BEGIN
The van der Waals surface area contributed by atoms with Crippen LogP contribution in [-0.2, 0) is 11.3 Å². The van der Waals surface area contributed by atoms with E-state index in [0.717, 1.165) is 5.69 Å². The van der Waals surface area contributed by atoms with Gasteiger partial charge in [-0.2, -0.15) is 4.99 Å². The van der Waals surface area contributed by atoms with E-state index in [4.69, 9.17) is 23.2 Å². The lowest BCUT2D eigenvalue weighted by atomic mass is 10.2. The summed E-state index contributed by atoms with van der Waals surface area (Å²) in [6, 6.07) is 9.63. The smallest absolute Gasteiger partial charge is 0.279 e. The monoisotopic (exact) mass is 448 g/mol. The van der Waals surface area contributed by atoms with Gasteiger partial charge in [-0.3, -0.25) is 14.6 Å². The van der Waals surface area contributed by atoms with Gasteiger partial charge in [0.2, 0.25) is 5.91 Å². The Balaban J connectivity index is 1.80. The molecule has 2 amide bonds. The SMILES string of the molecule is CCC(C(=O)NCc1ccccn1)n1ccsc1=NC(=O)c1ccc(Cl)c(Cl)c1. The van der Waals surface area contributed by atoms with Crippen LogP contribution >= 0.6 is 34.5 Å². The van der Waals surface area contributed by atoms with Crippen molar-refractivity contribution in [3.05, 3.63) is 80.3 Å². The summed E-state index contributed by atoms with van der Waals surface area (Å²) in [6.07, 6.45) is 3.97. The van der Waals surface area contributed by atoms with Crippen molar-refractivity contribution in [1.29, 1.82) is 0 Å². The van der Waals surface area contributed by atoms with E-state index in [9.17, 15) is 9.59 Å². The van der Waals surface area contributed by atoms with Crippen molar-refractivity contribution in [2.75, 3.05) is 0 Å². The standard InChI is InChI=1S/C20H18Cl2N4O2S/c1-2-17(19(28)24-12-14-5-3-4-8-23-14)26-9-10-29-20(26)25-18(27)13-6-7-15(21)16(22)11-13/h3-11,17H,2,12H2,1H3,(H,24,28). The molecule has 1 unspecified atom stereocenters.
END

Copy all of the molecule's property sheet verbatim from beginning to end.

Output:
The van der Waals surface area contributed by atoms with Crippen LogP contribution in [-0.2, 0) is 11.3 Å². The van der Waals surface area contributed by atoms with E-state index in [0.717, 1.165) is 5.69 Å². The van der Waals surface area contributed by atoms with Gasteiger partial charge in [-0.2, -0.15) is 4.99 Å². The van der Waals surface area contributed by atoms with E-state index in [4.69, 9.17) is 23.2 Å². The lowest BCUT2D eigenvalue weighted by atomic mass is 10.2. The summed E-state index contributed by atoms with van der Waals surface area (Å²) in [6, 6.07) is 9.63. The smallest absolute Gasteiger partial charge is 0.279 e. The monoisotopic (exact) mass is 448 g/mol. The van der Waals surface area contributed by atoms with Gasteiger partial charge in [-0.3, -0.25) is 14.6 Å². The van der Waals surface area contributed by atoms with Gasteiger partial charge in [0.2, 0.25) is 5.91 Å². The Balaban J connectivity index is 1.80. The molecule has 2 amide bonds. The SMILES string of the molecule is CCC(C(=O)NCc1ccccn1)n1ccsc1=NC(=O)c1ccc(Cl)c(Cl)c1. The van der Waals surface area contributed by atoms with Crippen LogP contribution >= 0.6 is 34.5 Å². The van der Waals surface area contributed by atoms with Crippen molar-refractivity contribution in [3.05, 3.63) is 80.3 Å². The summed E-state index contributed by atoms with van der Waals surface area (Å²) in [6.07, 6.45) is 3.97. The van der Waals surface area contributed by atoms with Crippen molar-refractivity contribution in [1.29, 1.82) is 0 Å². The van der Waals surface area contributed by atoms with E-state index in [9.17, 15) is 9.59 Å². The van der Waals surface area contributed by atoms with Crippen molar-refractivity contribution in [2.75, 3.05) is 0 Å². The standard InChI is InChI=1S/C20H18Cl2N4O2S/c1-2-17(19(28)24-12-14-5-3-4-8-23-14)26-9-10-29-20(26)25-18(27)13-6-7-15(21)16(22)11-13/h3-11,17H,2,12H2,1H3,(H,24,28). The molecule has 1 unspecified atom stereocenters.